FastCompany Magazine

The official Tumblr of Fast Company.

npr:

Why Aren’t More Girls Attracted To Physics?

You don’t need to be a social scientist to know there is a gender diversity problem in technology. The tech industry in Silicon Valleyand across the nation is overwhelmingly male-dominated.
That isn’t to say there aren’t women working at tech firms.Marissa Mayer, the CEO of Yahoo! andSheryl Sandbergof Facebook have raised the profile of women at high tech firms. But those prominent exceptions do not accurately portray who makes up theengineeringranks at those and other tech companies.

Read the rest and listen to the story on Morning Edition.
(Photo: iStockPhoto)

npr:

Why Aren’t More Girls Attracted To Physics?

You don’t need to be a social scientist to know there is a gender diversity problem in technology. The tech industry in Silicon Valleyand across the nation is overwhelmingly male-dominated.

That isn’t to say there aren’t women working at tech firms.Marissa Mayer, the CEO of Yahoo! andSheryl Sandbergof Facebook have raised the profile of women at high tech firms. But those prominent exceptions do not accurately portray who makes up theengineeringranks at those and other tech companies.

Read the rest and listen to the story on Morning Edition.

(Photo: iStockPhoto)

Instead Of Taking Your Daughters To Work, Introduce Them To Technology
Today marks the 20th anniversary of Take Our Daughters and Sons to Work Day. No doubt, it is a fantastic initiative. However, in 2013 many freelancers and entrepreneurs work from home. And many employees don’t work in offices anymore.
For workers who remain in office environments, it seems that exposing our kids to the drudgery of cubicles, mind-numbing meetings, and dull cafeteria food is not very inspiring.
Besides, many coveted tech jobs that exist today—for example, in social media—weren’t even conceived of a decade ago. Our kids won’t be doing same jobs anyway.
Although future jobs will continue to change, one thing is for sure: Science, Technology, Engineering, and Math (STEM) will be pervasive in everything we do.
So rather than going to work, why don’t you set aside a day and take your daughter to tech? Here are a few ideas to swap for hauling your kids to your desk:
Learn about women in tech and science: WITI (Women in Technology International) is sponsoring a social media scavenger hunt for high school girls to learn about female role models. In this contest, girls can name their favorite role model, grab fun badges such as “I’m a WITI girl” (love the pun), and create Pinterest boards with their favorite women in tech and science. Winners will get free tickets to meet inspirational women in tech and science at the annual WITI Hall of Fame Ceremony in June and other prizes.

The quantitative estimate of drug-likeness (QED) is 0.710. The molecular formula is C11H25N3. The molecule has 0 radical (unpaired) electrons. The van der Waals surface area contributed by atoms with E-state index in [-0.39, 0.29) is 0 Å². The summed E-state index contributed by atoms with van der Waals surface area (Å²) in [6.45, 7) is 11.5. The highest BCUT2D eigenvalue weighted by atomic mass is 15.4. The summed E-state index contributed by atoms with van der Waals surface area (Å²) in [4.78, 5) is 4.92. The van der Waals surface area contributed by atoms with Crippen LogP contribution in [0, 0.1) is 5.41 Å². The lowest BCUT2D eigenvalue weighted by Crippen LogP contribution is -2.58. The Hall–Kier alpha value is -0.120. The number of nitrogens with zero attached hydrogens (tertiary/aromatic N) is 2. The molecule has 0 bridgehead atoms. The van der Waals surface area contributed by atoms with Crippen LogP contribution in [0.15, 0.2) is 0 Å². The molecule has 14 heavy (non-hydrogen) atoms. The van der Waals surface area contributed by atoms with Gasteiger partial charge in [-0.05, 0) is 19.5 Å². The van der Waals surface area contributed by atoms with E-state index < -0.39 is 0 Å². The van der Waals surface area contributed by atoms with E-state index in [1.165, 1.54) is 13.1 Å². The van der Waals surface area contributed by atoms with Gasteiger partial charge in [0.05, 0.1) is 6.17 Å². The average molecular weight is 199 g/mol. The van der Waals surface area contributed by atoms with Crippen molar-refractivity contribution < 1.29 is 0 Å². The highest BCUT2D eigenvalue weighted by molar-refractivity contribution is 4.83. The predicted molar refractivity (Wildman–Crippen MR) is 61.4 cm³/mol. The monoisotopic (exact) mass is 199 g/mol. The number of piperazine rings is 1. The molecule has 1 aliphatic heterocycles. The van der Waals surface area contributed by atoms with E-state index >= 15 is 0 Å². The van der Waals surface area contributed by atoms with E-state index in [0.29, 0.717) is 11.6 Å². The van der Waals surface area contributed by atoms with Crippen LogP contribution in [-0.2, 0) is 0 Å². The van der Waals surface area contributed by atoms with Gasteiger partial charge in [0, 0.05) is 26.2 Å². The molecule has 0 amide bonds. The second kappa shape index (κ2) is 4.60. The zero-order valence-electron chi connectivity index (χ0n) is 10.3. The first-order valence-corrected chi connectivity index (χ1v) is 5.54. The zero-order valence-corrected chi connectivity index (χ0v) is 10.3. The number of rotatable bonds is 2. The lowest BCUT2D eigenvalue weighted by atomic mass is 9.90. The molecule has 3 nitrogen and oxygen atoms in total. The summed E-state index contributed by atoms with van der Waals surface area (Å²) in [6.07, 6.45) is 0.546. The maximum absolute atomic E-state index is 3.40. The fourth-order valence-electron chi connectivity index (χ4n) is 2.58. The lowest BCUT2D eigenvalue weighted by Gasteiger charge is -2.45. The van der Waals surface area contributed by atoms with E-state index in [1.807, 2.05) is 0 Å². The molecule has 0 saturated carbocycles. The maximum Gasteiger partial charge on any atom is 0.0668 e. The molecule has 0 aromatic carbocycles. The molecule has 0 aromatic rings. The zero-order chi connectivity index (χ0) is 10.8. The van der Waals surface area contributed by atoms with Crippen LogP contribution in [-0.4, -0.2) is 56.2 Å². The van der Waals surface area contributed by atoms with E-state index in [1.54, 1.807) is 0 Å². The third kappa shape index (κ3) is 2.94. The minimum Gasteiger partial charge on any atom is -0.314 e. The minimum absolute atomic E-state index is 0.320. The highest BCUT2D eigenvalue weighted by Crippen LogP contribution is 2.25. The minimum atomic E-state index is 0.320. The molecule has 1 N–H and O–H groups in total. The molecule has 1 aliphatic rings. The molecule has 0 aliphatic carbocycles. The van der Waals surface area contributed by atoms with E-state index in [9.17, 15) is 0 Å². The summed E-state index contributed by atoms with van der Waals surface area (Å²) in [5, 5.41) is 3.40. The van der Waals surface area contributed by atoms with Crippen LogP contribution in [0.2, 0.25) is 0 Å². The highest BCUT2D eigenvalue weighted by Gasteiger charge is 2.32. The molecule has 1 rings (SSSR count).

Visit a tech or science museum: If you’re in the Bay area, the Exploratorium in San Francisco just re-opened on Pier 15 with 150 new exhibits.
Join the Worldwide #WITI Wave celebration: Let’s show our kids that women work in tech and science careers around the world by posting your video to the WITI Wavepage or tweeting your support for women in tech at #WITIWave.
Read about important women in STEM careers at the 2013 Women’s History Month website. STEM is the focus in 2013.
Sign your kids up for a technology or science summer camp such as iD Tech Campsheld at many U.S. universities.
Set aside time to help them participate in science events such as Google’s Science Fair.
Let’s share technology and science careers with our daughters and sons and let them experience the possibilities before it’s too late.
[Image: Flickr user D. Sharon Pruitt]

Instead Of Taking Your Daughters To Work, Introduce Them To Technology

Today marks the 20th anniversary of Take Our Daughters and Sons to Work Day. No doubt, it is a fantastic initiative. However, in 2013 many freelancers and entrepreneurs work from home. And many employees don’t work in offices anymore.

For workers who remain in office environments, it seems that exposing our kids to the drudgery of cubicles, mind-numbing meetings, and dull cafeteria food is not very inspiring.

Besides, many coveted tech jobs that exist today—for example, in social media—weren’t even conceived of a decade ago. Our kids won’t be doing same jobs anyway.

Although future jobs will continue to change, one thing is for sure: Science, Technology, Engineering, and Math (STEM) will be pervasive in everything we do.

So rather than going to work, why don’t you set aside a day and take your daughter to tech? Here are a few ideas to swap for hauling your kids to your desk:

Learn about women in tech and science: WITI (Women in Technology International) is sponsoring a social media scavenger hunt for high school girls to learn about female role models. In this contest, girls can name their favorite role model, grab fun badges such as “I’m a WITI girl” (love the pun), and create Pinterest boards with their favorite women in tech and science. Winners will get free tickets to meet inspirational women in tech and science at the annual WITI Hall of Fame Ceremony in June and other prizes.

Visit a tech or science museum: If you’re in the Bay area, the Exploratorium in San Francisco just re-opened on Pier 15 with 150 new exhibits.

Join the Worldwide #WITI Wave celebration: Let’s show our kids that women work in tech and science careers around the world by posting your video to the WITI Wavepage or tweeting your support for women in tech at #WITIWave.

Read about important women in STEM careers at the 2013 Women’s History Month websiteSTEM is the focus in 2013.

Sign your kids up for a technology or science summer camp such as iD Tech Campsheld at many U.S. universities.

Set aside time to help them participate in science events such as Google’s Science Fair.

Let’s share technology and science careers with our daughters and sons and let them experience the possibilities before it’s too late.

[Image: Flickr user D. Sharon Pruitt]